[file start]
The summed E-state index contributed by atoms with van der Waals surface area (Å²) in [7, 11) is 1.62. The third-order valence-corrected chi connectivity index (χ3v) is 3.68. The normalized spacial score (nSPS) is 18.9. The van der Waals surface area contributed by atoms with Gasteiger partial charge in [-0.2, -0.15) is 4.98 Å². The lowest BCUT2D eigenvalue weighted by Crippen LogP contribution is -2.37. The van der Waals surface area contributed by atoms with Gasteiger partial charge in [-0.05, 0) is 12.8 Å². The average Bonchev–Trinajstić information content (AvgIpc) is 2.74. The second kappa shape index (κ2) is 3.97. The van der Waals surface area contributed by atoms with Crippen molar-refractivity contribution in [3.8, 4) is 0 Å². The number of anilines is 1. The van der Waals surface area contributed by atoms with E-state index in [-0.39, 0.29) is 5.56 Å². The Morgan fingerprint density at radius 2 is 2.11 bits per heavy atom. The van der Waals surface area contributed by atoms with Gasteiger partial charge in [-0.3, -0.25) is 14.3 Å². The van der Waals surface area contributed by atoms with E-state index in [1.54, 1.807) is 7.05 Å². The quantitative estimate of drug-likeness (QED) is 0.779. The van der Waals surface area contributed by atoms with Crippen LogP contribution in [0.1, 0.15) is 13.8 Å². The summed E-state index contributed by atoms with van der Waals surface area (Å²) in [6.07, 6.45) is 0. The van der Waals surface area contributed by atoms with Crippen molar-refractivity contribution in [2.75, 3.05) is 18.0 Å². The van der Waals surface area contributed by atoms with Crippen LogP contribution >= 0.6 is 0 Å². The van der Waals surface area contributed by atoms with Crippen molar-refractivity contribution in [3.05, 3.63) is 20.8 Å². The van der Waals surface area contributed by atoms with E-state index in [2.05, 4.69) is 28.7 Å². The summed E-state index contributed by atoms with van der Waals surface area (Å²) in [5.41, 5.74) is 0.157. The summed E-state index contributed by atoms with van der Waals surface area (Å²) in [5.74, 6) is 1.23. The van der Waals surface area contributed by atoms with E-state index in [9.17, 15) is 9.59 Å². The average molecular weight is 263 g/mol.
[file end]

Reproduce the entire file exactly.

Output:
The summed E-state index contributed by atoms with van der Waals surface area (Å²) in [7, 11) is 1.62. The third-order valence-corrected chi connectivity index (χ3v) is 3.68. The normalized spacial score (nSPS) is 18.9. The van der Waals surface area contributed by atoms with Gasteiger partial charge in [-0.2, -0.15) is 4.98 Å². The lowest BCUT2D eigenvalue weighted by Crippen LogP contribution is -2.37. The van der Waals surface area contributed by atoms with Gasteiger partial charge in [-0.05, 0) is 12.8 Å². The average Bonchev–Trinajstić information content (AvgIpc) is 2.74. The second kappa shape index (κ2) is 3.97. The van der Waals surface area contributed by atoms with Crippen molar-refractivity contribution in [3.8, 4) is 0 Å². The number of anilines is 1. The van der Waals surface area contributed by atoms with E-state index in [-0.39, 0.29) is 5.56 Å². The Morgan fingerprint density at radius 2 is 2.11 bits per heavy atom. The van der Waals surface area contributed by atoms with Gasteiger partial charge in [-0.3, -0.25) is 14.3 Å². The van der Waals surface area contributed by atoms with E-state index in [1.54, 1.807) is 7.05 Å². The quantitative estimate of drug-likeness (QED) is 0.779. The van der Waals surface area contributed by atoms with Crippen LogP contribution in [0.1, 0.15) is 13.8 Å². The summed E-state index contributed by atoms with van der Waals surface area (Å²) in [6.07, 6.45) is 0. The van der Waals surface area contributed by atoms with Crippen molar-refractivity contribution in [2.75, 3.05) is 18.0 Å². The van der Waals surface area contributed by atoms with Crippen LogP contribution >= 0.6 is 0 Å². The van der Waals surface area contributed by atoms with Crippen molar-refractivity contribution in [3.05, 3.63) is 20.8 Å². The van der Waals surface area contributed by atoms with E-state index in [2.05, 4.69) is 28.7 Å². The summed E-state index contributed by atoms with van der Waals surface area (Å²) in [5.41, 5.74) is 0.157. The summed E-state index contributed by atoms with van der Waals surface area (Å²) in [5.74, 6) is 1.23. The van der Waals surface area contributed by atoms with E-state index in [9.17, 15) is 9.59 Å². The average molecular weight is 263 g/mol.